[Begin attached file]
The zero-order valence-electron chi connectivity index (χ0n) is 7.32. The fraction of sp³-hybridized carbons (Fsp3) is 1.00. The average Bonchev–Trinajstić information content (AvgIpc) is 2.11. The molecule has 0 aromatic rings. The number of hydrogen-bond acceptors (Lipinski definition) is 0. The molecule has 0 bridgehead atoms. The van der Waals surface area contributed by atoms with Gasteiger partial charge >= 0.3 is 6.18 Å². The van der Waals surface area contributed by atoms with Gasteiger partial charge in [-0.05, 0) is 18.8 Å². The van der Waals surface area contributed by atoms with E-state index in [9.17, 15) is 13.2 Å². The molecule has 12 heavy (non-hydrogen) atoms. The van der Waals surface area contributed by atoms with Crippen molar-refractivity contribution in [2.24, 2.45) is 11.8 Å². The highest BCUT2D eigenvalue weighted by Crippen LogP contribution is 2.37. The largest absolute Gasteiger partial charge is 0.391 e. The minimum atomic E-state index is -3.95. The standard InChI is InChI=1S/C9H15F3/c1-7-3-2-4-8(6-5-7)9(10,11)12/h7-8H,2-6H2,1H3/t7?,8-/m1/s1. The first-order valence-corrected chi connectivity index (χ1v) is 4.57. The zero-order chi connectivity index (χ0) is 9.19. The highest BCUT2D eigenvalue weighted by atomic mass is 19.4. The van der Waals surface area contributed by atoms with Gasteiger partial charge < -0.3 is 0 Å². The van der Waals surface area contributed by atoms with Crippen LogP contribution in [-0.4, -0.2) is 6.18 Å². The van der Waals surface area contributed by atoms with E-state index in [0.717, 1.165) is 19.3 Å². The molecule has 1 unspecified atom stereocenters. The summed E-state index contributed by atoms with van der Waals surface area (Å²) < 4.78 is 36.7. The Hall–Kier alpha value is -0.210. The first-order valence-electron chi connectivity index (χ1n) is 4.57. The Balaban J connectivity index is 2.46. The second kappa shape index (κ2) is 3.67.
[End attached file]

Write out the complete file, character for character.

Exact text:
The zero-order valence-electron chi connectivity index (χ0n) is 7.32. The fraction of sp³-hybridized carbons (Fsp3) is 1.00. The average Bonchev–Trinajstić information content (AvgIpc) is 2.11. The molecule has 0 aromatic rings. The number of hydrogen-bond acceptors (Lipinski definition) is 0. The molecule has 0 bridgehead atoms. The van der Waals surface area contributed by atoms with Gasteiger partial charge >= 0.3 is 6.18 Å². The van der Waals surface area contributed by atoms with Gasteiger partial charge in [-0.05, 0) is 18.8 Å². The van der Waals surface area contributed by atoms with E-state index in [9.17, 15) is 13.2 Å². The molecule has 12 heavy (non-hydrogen) atoms. The van der Waals surface area contributed by atoms with Crippen molar-refractivity contribution in [2.24, 2.45) is 11.8 Å². The highest BCUT2D eigenvalue weighted by Crippen LogP contribution is 2.37. The largest absolute Gasteiger partial charge is 0.391 e. The minimum atomic E-state index is -3.95. The standard InChI is InChI=1S/C9H15F3/c1-7-3-2-4-8(6-5-7)9(10,11)12/h7-8H,2-6H2,1H3/t7?,8-/m1/s1. The first-order valence-corrected chi connectivity index (χ1v) is 4.57. The zero-order chi connectivity index (χ0) is 9.19. The highest BCUT2D eigenvalue weighted by atomic mass is 19.4. The van der Waals surface area contributed by atoms with Gasteiger partial charge < -0.3 is 0 Å². The van der Waals surface area contributed by atoms with Crippen LogP contribution in [-0.4, -0.2) is 6.18 Å². The van der Waals surface area contributed by atoms with E-state index in [0.717, 1.165) is 19.3 Å². The molecule has 1 unspecified atom stereocenters. The summed E-state index contributed by atoms with van der Waals surface area (Å²) < 4.78 is 36.7. The Hall–Kier alpha value is -0.210. The first-order valence-electron chi connectivity index (χ1n) is 4.57. The Balaban J connectivity index is 2.46. The second kappa shape index (κ2) is 3.67.